In 2016, Mantua became Italian Capital of Culture. In 2017, Mantua will also be European Capital of Gastronomy, included in the Eastern Lombardy District (together with the cities of Bergamo, Brescia, and Cremona).
In 2007, Mantua’s centro storico (old town) and Sabbioneta were declared by UNESCO to be a World Heritage Site.
Mantua’s historic power and influence under the Gonzaga family has made it one of the main artistic, cultural, and especially musical hubs of Northern Italy and the country as a whole. Mantua is noted for its significant role in the history of opera; the city is also known for its architectural treasures and artifacts, elegant palaces, and the medieval and Renaissance cityscape.
It is the place where the composer Monteverdi premiered his opera L’Orfeo and where Romeo was banished in Shakespeare’s play Romeo and Juliet. It is the nearest town to the birthplace of the Roman poet Virgil, who was commemorated by a statue at the lakeside park “Piazza Virgiliana”.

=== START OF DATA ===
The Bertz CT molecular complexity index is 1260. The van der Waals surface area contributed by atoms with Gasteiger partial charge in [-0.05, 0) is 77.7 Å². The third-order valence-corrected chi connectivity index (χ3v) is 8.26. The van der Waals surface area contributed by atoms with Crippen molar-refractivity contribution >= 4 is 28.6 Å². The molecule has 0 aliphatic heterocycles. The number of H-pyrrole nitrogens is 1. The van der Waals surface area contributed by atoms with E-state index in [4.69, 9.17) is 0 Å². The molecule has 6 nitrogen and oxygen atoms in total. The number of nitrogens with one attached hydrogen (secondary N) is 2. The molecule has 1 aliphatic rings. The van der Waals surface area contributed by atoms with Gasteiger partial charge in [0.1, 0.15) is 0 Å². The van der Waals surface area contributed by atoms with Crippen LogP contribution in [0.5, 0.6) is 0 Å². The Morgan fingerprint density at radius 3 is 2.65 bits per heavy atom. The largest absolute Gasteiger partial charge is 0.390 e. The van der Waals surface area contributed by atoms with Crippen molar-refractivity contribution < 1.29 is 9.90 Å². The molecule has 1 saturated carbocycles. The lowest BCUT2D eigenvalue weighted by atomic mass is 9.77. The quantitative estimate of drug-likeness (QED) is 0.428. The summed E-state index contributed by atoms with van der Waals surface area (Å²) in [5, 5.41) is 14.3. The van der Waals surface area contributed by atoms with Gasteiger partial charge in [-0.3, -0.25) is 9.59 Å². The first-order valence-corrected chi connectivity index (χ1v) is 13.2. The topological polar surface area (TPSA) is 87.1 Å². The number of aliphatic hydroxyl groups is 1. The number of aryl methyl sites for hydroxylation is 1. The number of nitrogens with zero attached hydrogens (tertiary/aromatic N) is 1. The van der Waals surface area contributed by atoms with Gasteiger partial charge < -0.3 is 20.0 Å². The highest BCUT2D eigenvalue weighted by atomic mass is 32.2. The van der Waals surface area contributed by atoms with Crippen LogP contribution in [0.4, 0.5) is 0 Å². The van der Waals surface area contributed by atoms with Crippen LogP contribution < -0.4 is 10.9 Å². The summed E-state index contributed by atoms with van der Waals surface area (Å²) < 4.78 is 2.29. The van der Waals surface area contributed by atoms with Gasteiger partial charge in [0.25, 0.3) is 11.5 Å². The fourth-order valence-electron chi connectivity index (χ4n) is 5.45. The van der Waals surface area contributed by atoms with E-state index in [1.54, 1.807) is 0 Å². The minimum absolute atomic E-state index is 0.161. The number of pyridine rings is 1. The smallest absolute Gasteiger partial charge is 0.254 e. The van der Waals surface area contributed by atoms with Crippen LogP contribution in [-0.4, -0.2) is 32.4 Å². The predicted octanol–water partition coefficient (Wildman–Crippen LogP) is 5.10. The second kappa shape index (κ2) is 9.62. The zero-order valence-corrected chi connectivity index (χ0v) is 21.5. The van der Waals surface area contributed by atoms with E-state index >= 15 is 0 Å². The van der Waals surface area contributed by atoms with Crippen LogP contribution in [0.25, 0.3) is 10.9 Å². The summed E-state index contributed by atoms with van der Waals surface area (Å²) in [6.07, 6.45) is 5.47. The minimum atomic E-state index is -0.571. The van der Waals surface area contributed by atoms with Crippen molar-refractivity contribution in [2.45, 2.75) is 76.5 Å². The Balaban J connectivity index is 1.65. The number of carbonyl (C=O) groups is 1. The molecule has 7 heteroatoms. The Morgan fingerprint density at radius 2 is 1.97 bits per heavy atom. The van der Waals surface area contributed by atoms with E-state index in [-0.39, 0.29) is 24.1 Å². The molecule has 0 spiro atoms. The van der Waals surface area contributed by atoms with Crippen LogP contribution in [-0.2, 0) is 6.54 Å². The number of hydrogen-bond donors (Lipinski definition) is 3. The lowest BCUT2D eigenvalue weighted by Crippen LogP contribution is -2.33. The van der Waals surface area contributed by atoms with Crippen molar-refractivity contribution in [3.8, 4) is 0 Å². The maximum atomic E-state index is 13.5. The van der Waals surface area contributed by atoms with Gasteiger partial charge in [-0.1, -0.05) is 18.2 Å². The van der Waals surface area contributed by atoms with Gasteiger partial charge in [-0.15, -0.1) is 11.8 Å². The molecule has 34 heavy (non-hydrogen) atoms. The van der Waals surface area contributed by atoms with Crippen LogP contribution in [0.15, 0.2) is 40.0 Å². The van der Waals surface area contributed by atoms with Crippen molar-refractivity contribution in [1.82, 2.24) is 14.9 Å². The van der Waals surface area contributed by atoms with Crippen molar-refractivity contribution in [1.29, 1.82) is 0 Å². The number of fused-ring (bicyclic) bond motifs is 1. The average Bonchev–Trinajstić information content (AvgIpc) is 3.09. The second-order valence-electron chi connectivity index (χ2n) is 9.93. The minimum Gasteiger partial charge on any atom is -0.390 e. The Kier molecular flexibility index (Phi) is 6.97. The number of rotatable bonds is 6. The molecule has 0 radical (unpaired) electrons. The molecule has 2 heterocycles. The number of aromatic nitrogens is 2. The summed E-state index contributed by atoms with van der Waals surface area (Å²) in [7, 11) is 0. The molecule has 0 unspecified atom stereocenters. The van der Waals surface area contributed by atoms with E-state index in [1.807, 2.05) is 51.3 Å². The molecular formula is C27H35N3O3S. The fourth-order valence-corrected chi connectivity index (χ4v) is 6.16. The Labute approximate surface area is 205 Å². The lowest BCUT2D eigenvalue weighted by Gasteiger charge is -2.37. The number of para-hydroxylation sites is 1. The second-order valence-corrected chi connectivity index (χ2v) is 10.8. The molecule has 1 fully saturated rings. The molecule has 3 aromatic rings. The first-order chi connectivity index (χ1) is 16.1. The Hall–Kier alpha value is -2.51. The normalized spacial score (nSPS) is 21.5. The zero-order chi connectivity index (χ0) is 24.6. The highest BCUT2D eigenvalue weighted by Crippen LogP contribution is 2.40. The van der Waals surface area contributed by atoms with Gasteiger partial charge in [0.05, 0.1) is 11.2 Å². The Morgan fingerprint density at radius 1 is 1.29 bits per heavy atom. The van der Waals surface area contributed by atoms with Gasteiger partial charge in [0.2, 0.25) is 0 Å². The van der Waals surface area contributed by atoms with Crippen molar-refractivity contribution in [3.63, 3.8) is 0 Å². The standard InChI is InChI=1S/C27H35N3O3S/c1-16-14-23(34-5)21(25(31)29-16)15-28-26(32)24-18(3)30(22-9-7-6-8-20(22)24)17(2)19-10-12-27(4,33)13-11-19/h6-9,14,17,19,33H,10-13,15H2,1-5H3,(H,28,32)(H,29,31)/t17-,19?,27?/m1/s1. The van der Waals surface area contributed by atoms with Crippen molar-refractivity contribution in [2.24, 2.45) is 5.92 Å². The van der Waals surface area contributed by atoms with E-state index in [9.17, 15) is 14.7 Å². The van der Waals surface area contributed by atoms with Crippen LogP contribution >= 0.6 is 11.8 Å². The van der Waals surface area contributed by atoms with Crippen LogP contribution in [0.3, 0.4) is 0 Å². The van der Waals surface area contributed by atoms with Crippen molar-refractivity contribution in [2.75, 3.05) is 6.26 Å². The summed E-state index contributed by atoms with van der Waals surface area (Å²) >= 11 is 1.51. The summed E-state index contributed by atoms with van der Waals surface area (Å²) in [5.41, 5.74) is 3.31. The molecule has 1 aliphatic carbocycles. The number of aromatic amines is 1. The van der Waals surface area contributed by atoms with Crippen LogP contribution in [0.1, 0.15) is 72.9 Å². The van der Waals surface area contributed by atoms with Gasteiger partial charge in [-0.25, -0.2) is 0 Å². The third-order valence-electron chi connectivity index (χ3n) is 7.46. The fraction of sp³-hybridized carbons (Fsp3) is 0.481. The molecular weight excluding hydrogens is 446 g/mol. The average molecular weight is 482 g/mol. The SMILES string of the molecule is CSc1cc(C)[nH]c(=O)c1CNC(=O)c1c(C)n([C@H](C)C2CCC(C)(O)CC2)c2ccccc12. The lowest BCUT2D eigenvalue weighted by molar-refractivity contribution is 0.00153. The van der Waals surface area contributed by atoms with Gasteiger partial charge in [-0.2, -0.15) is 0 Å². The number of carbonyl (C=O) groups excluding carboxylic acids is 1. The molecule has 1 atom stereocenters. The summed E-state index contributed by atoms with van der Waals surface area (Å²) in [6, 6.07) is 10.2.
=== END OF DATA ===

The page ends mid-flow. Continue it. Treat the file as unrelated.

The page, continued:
Mantua is surrounded on three sides by artificial lakes, created during the 12th century, as the city’s defence system. These lakes receive water from the Mincio River, a tributary of the Po River which descends from Lake Garda. The three lakes are called Lago Superiore, Lago di Mezzo, and Lago Inferiore (“Upper”, “Middle”, and “Lower” Lakes, respectively).
A fourth lake, Lake Pajolo, which once served as a defensive water ring around the city, dried up at the end of the 18th century.
The area and its environs are important not only in naturalistic terms, but also anthropologically and historically; research has highlighted a number of human settlements scattered between Barche di Solferino and Bande di Cavriana, Castellaro and Isolone del Mincio. These dated, without interruption, from Neolithic times (5th–4th millennium BC) to the Bronze Age (2nd–1st millennium BC) and the Gallic phases (2nd–1st centuries BC), and ended with Roman residential settlements, which could be traced to the 3rd century AD.